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Sunday, August 2, 2015

The Kaleidoscope of The Carnival Glass Makers

Oh, those beautiful hues we see as the light plays with the golden iridescence on the colored glass - pinks, purples, teals, blues and greens changing with each turn of the glass against the light.  I love the old carnival glass.  There are patterns that I love from all the great carnival glass manufacturers, but I think I love Millersburg the most.  You can get lost in a piece of glass looking at the kaleidoscope of colors - pinks, purples, greens and teals and oh, that radium finish.

Millersburg Blackberry Wreath 

There were five main carnival glass makers - Fenton, Northwood, Dugan, Millersburg and Imperial. Fenton introduced carnival glass to the world in 1907 and for the next 25 years, the stories of the men and relationships between these great glass companies are like a kaleidoscope as much as the carnival glass itself.  First in a series of five articles.

Fenton Art Glass - Of the five major old carnival glass companies, Fenton Art Glass has been in operation the longest.  Brothers, Frank L. and John W. Fenton opened Fenton Art Glass Company in July 1905 in Martins Ferry, Ohio as a decorating company using glassware made by other companies.  In a few years, land was purchased in Williamstown, W.Va and their first glass was produced on January 2, 1907.  It is said that their first piece of glass produced was a crystal cream pitcher in the Water Lily and Cattails pattern. The company officers were John W. as president, Frank L. as secretary/treasurer and general manager and Charles Fenton as vice-president.   A turn of the kaleidoscope and you see the hiring of their first plant manager, Jacob Rosenthal.  Jacob Rosenthal had worked at the Indiana Tumbler & Goblet Company in Greentown, IN from the fall of 1900 to June 13, 1903 when the Indiana Tumbler & Goblet Company burned to the ground and was never rebuilt.  While at Greentown, Indiana, Jacob Rosenthal invented the famous chocolate colored glass, Golden Agate aka Holly Amber and Rose Agate.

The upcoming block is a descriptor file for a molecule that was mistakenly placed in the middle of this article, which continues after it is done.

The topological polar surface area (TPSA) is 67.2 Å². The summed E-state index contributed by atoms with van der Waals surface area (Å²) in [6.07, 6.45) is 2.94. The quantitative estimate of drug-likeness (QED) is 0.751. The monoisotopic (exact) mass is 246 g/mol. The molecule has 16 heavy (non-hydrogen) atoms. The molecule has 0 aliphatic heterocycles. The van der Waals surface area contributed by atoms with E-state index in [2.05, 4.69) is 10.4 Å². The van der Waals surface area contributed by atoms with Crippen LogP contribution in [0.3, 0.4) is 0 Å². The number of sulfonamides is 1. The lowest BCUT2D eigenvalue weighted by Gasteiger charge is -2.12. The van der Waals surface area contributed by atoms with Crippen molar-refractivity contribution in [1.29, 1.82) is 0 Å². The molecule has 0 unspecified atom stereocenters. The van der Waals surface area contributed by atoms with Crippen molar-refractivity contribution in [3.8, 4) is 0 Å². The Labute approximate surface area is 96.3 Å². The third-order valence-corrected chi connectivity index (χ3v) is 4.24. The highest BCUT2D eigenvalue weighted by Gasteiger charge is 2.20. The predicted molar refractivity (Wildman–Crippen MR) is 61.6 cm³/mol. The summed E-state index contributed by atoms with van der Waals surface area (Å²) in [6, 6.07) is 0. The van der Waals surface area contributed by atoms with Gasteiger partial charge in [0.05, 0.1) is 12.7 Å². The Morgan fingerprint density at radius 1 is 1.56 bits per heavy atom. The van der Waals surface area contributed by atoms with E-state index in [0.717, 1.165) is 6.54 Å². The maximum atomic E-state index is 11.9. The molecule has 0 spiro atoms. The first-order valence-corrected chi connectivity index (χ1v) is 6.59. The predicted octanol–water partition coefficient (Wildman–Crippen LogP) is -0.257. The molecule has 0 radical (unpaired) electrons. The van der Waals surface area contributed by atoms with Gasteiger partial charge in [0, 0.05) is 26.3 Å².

Fenton introduced carnival glass to the world later in 1907.  They produced this beautiful iridescent glass in many colors - green, marigold (clear glass), amethyst, blue, red and all the colors in between.   Numerous patterns with many different shapes and edgings.  I consider the Vintage or Grape Delight pattern their most recognized pattern.  Some of my favorite patterns include Acorn, Dragon and Lotus, Persian Medallion, Little Flowers, Orange Tree, several Peacock patterns and my most favorite, the Panther pattern and the Sailboats pattern.